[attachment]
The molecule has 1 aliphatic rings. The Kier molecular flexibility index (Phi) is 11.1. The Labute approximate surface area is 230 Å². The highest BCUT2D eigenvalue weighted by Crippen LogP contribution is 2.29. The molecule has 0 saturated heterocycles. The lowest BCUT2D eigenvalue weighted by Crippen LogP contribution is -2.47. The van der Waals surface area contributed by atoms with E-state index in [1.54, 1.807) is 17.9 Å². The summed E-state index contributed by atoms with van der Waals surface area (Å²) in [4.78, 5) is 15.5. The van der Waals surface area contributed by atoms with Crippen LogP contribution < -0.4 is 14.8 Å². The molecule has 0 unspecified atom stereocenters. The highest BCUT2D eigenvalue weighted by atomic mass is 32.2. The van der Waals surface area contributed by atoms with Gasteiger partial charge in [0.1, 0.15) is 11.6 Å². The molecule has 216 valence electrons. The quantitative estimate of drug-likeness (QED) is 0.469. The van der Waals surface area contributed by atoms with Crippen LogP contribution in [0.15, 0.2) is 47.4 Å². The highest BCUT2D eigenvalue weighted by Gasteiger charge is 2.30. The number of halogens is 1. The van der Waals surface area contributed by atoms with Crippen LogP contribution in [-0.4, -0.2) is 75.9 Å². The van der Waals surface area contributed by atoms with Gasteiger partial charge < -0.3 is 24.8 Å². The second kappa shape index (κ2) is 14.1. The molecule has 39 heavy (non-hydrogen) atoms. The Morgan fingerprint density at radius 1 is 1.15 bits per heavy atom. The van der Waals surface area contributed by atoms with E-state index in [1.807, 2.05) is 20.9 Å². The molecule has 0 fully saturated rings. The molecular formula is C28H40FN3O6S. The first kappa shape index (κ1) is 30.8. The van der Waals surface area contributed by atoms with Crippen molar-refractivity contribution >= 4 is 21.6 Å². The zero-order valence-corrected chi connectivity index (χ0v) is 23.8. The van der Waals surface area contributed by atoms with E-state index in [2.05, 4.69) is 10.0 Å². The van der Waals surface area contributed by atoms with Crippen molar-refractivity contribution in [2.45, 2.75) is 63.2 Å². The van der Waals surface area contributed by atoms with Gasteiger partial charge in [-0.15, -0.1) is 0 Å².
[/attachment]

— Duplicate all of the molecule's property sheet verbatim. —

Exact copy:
The molecule has 1 aliphatic rings. The Kier molecular flexibility index (Phi) is 11.1. The Labute approximate surface area is 230 Å². The highest BCUT2D eigenvalue weighted by Crippen LogP contribution is 2.29. The molecule has 0 saturated heterocycles. The lowest BCUT2D eigenvalue weighted by Crippen LogP contribution is -2.47. The van der Waals surface area contributed by atoms with E-state index in [1.54, 1.807) is 17.9 Å². The summed E-state index contributed by atoms with van der Waals surface area (Å²) in [4.78, 5) is 15.5. The van der Waals surface area contributed by atoms with Crippen LogP contribution < -0.4 is 14.8 Å². The molecule has 0 unspecified atom stereocenters. The highest BCUT2D eigenvalue weighted by atomic mass is 32.2. The van der Waals surface area contributed by atoms with Gasteiger partial charge in [0.1, 0.15) is 11.6 Å². The molecule has 216 valence electrons. The quantitative estimate of drug-likeness (QED) is 0.469. The van der Waals surface area contributed by atoms with Crippen LogP contribution in [0.15, 0.2) is 47.4 Å². The highest BCUT2D eigenvalue weighted by Gasteiger charge is 2.30. The number of halogens is 1. The van der Waals surface area contributed by atoms with Crippen LogP contribution in [-0.4, -0.2) is 75.9 Å². The van der Waals surface area contributed by atoms with Gasteiger partial charge < -0.3 is 24.8 Å². The second kappa shape index (κ2) is 14.1. The molecule has 39 heavy (non-hydrogen) atoms. The Morgan fingerprint density at radius 1 is 1.15 bits per heavy atom. The van der Waals surface area contributed by atoms with E-state index in [1.807, 2.05) is 20.9 Å². The molecule has 0 fully saturated rings. The molecular formula is C28H40FN3O6S. The first kappa shape index (κ1) is 30.8. The van der Waals surface area contributed by atoms with Crippen molar-refractivity contribution >= 4 is 21.6 Å². The zero-order valence-corrected chi connectivity index (χ0v) is 23.8. The van der Waals surface area contributed by atoms with E-state index in [2.05, 4.69) is 10.0 Å². The van der Waals surface area contributed by atoms with Crippen molar-refractivity contribution in [2.45, 2.75) is 63.2 Å². The van der Waals surface area contributed by atoms with Gasteiger partial charge in [-0.15, -0.1) is 0 Å².